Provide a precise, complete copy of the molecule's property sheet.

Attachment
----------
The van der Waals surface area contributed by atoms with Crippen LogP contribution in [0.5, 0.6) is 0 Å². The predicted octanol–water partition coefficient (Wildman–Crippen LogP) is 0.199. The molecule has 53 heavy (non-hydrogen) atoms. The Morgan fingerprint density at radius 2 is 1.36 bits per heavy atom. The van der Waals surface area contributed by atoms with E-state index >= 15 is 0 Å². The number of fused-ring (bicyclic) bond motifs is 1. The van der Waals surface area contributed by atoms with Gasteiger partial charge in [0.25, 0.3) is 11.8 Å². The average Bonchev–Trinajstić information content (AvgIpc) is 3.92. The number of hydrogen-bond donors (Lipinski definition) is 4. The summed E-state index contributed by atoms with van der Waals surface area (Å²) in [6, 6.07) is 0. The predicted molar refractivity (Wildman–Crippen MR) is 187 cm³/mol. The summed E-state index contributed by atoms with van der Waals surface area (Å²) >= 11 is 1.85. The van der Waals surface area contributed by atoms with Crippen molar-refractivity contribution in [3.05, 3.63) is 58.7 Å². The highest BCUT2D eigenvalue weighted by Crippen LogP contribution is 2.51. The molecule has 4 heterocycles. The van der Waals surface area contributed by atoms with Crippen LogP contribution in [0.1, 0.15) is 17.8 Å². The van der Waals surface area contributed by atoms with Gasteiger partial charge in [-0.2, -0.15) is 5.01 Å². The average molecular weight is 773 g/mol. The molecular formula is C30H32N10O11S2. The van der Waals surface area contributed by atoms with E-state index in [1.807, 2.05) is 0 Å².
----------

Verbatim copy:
The van der Waals surface area contributed by atoms with Crippen LogP contribution in [0.5, 0.6) is 0 Å². The predicted octanol–water partition coefficient (Wildman–Crippen LogP) is 0.199. The molecule has 53 heavy (non-hydrogen) atoms. The Morgan fingerprint density at radius 2 is 1.36 bits per heavy atom. The van der Waals surface area contributed by atoms with E-state index >= 15 is 0 Å². The number of fused-ring (bicyclic) bond motifs is 1. The van der Waals surface area contributed by atoms with Gasteiger partial charge in [0.25, 0.3) is 11.8 Å². The average Bonchev–Trinajstić information content (AvgIpc) is 3.92. The number of hydrogen-bond donors (Lipinski definition) is 4. The summed E-state index contributed by atoms with van der Waals surface area (Å²) in [6, 6.07) is 0. The predicted molar refractivity (Wildman–Crippen MR) is 187 cm³/mol. The summed E-state index contributed by atoms with van der Waals surface area (Å²) >= 11 is 1.85. The van der Waals surface area contributed by atoms with Crippen molar-refractivity contribution in [3.05, 3.63) is 58.7 Å². The highest BCUT2D eigenvalue weighted by Crippen LogP contribution is 2.51. The molecule has 4 heterocycles. The van der Waals surface area contributed by atoms with Crippen LogP contribution in [0.1, 0.15) is 17.8 Å². The van der Waals surface area contributed by atoms with Gasteiger partial charge in [-0.2, -0.15) is 5.01 Å². The average molecular weight is 773 g/mol. The molecular formula is C30H32N10O11S2. The van der Waals surface area contributed by atoms with E-state index in [1.807, 2.05) is 0 Å².